Perhaps the most outstanding composer of Mexican Baroque music aside from Ignacio de Jerusalem, Manuel de Zumaya (also called "Sumaya" in some instances) was likely born in or around Mexico City in the late 1670s. The earliest record of him turns up in a Mexico City Cathedral register in 1694, suggesting he had served as a choirboy for some time and granted the right to study organ and composition in addition to a small stipend owing to the premature death of his father. Although the next mention of Zumaya in the historical record, in connection with the staging of his play Rodrigo" does not occur until 1707, it has been theorized that Zumaya was taken to Italy to study sometime around 1700. The high skill level of Zumaya's writing, his direct understanding of certain stylistic traits in the Italian Baroque, and his ability to translate Italian opera libretti into Spanish all suggest this as a possibility. In 1711, Zumaya composed an opera, Il Partenope, to a commission from Viceroy Fernando de Alencastre Noroña y Silva; this was the first opera written by an American-born composer.
Zumaya worked for many years as an assistant to maestro di cappella Antonio de Salazar at Mexico City Cathedral, and in doing so ran into stiff competition with Francisco de Atienza, an older musician who had entered Salazar's service somewhat earlier. This was exacerbated to some degree in 1714 when Zumaya was named to the post of principal organist. In 1715, Salazar retired, and Atienza and Zumaya were forced to compete for the post of maestro di cappella, a contest Zumaya won on the strength of his compositional ability. Zumaya held the post for 24 years, during which time he oversaw the copying of an entire library's worth of music manuscripts for the Cathedral and expanded the resources of its orchestra.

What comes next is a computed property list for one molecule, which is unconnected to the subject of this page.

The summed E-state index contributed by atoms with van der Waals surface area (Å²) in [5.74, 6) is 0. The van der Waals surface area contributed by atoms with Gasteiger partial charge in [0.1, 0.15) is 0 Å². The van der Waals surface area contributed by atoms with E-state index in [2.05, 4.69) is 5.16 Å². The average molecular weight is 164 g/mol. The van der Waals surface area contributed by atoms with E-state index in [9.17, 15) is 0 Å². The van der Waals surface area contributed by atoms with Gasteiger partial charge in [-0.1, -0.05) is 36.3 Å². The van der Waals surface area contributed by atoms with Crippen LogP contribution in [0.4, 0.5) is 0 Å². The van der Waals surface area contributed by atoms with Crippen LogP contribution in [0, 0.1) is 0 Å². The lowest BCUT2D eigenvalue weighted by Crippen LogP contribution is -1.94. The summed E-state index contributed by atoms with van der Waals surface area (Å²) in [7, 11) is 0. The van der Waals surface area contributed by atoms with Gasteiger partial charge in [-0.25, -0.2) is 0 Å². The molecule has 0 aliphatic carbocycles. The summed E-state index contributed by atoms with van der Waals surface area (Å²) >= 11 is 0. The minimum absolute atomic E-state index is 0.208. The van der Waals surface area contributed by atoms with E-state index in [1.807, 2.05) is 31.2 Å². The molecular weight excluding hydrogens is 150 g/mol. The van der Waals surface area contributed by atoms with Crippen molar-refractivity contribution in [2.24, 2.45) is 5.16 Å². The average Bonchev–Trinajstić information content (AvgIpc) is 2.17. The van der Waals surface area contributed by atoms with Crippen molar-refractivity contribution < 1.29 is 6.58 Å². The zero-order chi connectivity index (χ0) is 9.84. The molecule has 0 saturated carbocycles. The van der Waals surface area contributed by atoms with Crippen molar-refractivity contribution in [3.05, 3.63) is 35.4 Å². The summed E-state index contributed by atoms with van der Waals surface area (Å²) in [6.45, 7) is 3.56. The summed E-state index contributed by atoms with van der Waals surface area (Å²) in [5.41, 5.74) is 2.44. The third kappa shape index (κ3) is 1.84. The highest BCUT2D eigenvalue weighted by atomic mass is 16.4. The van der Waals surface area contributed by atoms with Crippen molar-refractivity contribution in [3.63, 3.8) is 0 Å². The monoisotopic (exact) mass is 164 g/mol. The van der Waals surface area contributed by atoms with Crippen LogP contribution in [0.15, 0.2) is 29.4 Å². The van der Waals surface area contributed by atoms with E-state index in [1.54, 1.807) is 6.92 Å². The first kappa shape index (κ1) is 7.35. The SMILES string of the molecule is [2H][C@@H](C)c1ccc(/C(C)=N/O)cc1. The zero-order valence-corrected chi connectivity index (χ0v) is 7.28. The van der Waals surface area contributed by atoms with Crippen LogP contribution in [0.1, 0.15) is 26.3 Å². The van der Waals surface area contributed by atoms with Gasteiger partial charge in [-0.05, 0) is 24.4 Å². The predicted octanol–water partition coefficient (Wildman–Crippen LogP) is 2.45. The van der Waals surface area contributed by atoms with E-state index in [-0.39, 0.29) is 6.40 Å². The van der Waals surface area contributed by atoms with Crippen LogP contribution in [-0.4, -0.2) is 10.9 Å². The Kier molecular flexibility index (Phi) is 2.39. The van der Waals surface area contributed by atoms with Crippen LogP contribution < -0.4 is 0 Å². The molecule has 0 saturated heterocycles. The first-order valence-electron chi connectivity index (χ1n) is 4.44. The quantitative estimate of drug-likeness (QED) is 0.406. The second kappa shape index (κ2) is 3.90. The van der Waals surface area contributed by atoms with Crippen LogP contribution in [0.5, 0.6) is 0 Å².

In 1738, Zumaya simply picked up and left Mexico City for Oaxaca on the request of its archbishop; despite repeated entreaties from Mexico City for him to return, Zumaya remained in Oaxaca for the rest of his life. There was already someone in the job of maestro di capella at Oaxaca Cathedral, and Zumaya worked as a chaplain until the job was vacated in 1745; as in Mexico City, the established musician in the position was simply shunted aside to make room for Zumaya. He lived in Oaxaca for the decade left to him, and at his death, his manuscripts were purchased and preserved there. The earlier library Zumaya had compiled in Mexico City is likewise intact and is now at the Museo Virreinal.
Although his early opera and play have not survived, the rest of Zumaya's enormous output has come down to us and it is genuinely astounding. In terms of sacred settings, Zumaya could hold his own with nearly any Italian composer of the Baroque, and his extreme harmonic boldness likewise sets Zumaya apart from his contemporaries. Although only one setting of the mass ordinary survives from Zumaya's pen, he composed several settings of mass propers, a lamentation, and numerous motets. Zumaya was especially productive in the form of the villancicos, in which he displays an uncanny knack for capturing the rhythms of Indian-inflected Spanish speech; some villancicos-like passages likewise wind their way through Zumaya's motets. Zumaya was never published during his lifetime, and his works remained unknown outside of Mexico; the first mention of his name in an English-language publication did not occur until 1952.